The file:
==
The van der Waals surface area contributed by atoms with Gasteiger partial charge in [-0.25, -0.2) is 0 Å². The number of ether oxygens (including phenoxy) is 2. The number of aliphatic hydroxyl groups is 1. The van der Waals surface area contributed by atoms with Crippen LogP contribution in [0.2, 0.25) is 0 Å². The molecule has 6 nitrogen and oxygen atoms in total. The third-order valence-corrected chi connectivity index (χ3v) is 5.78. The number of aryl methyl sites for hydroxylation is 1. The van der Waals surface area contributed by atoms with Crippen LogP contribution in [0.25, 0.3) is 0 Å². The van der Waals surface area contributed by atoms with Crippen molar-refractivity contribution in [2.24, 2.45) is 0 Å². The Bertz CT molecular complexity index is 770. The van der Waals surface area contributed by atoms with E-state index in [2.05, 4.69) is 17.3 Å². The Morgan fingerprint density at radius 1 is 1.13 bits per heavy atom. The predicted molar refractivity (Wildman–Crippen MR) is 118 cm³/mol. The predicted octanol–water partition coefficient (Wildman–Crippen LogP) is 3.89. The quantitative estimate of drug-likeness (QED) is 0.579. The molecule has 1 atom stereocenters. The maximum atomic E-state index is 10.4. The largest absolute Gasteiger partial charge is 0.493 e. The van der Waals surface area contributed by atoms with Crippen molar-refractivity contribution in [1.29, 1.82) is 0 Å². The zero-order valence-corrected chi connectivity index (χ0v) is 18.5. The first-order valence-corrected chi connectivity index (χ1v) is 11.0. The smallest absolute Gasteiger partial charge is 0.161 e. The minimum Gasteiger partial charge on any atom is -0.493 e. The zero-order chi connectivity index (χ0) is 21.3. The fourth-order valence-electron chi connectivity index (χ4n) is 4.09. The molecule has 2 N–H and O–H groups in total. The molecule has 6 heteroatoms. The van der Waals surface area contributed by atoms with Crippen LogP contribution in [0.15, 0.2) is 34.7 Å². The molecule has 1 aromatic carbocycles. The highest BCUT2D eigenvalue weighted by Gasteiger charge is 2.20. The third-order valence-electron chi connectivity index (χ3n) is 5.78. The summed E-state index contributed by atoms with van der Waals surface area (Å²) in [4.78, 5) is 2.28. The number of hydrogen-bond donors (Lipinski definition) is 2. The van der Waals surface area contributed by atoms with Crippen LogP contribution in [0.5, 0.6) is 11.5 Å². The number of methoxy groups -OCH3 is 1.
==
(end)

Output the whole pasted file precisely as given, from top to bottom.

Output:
The van der Waals surface area contributed by atoms with Gasteiger partial charge in [-0.25, -0.2) is 0 Å². The number of ether oxygens (including phenoxy) is 2. The number of aliphatic hydroxyl groups is 1. The van der Waals surface area contributed by atoms with Crippen LogP contribution in [0.2, 0.25) is 0 Å². The molecule has 6 nitrogen and oxygen atoms in total. The third-order valence-corrected chi connectivity index (χ3v) is 5.78. The number of aryl methyl sites for hydroxylation is 1. The van der Waals surface area contributed by atoms with Crippen LogP contribution in [0.25, 0.3) is 0 Å². The van der Waals surface area contributed by atoms with Crippen molar-refractivity contribution in [2.24, 2.45) is 0 Å². The Bertz CT molecular complexity index is 770. The van der Waals surface area contributed by atoms with E-state index in [2.05, 4.69) is 17.3 Å². The Morgan fingerprint density at radius 1 is 1.13 bits per heavy atom. The predicted molar refractivity (Wildman–Crippen MR) is 118 cm³/mol. The predicted octanol–water partition coefficient (Wildman–Crippen LogP) is 3.89. The quantitative estimate of drug-likeness (QED) is 0.579. The molecule has 1 atom stereocenters. The maximum atomic E-state index is 10.4. The largest absolute Gasteiger partial charge is 0.493 e. The van der Waals surface area contributed by atoms with Crippen molar-refractivity contribution in [1.29, 1.82) is 0 Å². The zero-order valence-corrected chi connectivity index (χ0v) is 18.5. The first-order valence-corrected chi connectivity index (χ1v) is 11.0. The smallest absolute Gasteiger partial charge is 0.161 e. The minimum Gasteiger partial charge on any atom is -0.493 e. The zero-order chi connectivity index (χ0) is 21.3. The fourth-order valence-electron chi connectivity index (χ4n) is 4.09. The molecule has 2 N–H and O–H groups in total. The molecule has 6 heteroatoms. The van der Waals surface area contributed by atoms with Crippen LogP contribution in [0.15, 0.2) is 34.7 Å². The molecule has 1 aromatic carbocycles. The highest BCUT2D eigenvalue weighted by Gasteiger charge is 2.20. The third-order valence-electron chi connectivity index (χ3n) is 5.78. The summed E-state index contributed by atoms with van der Waals surface area (Å²) in [4.78, 5) is 2.28. The number of hydrogen-bond donors (Lipinski definition) is 2. The van der Waals surface area contributed by atoms with Crippen LogP contribution in [0.5, 0.6) is 11.5 Å². The number of methoxy groups -OCH3 is 1.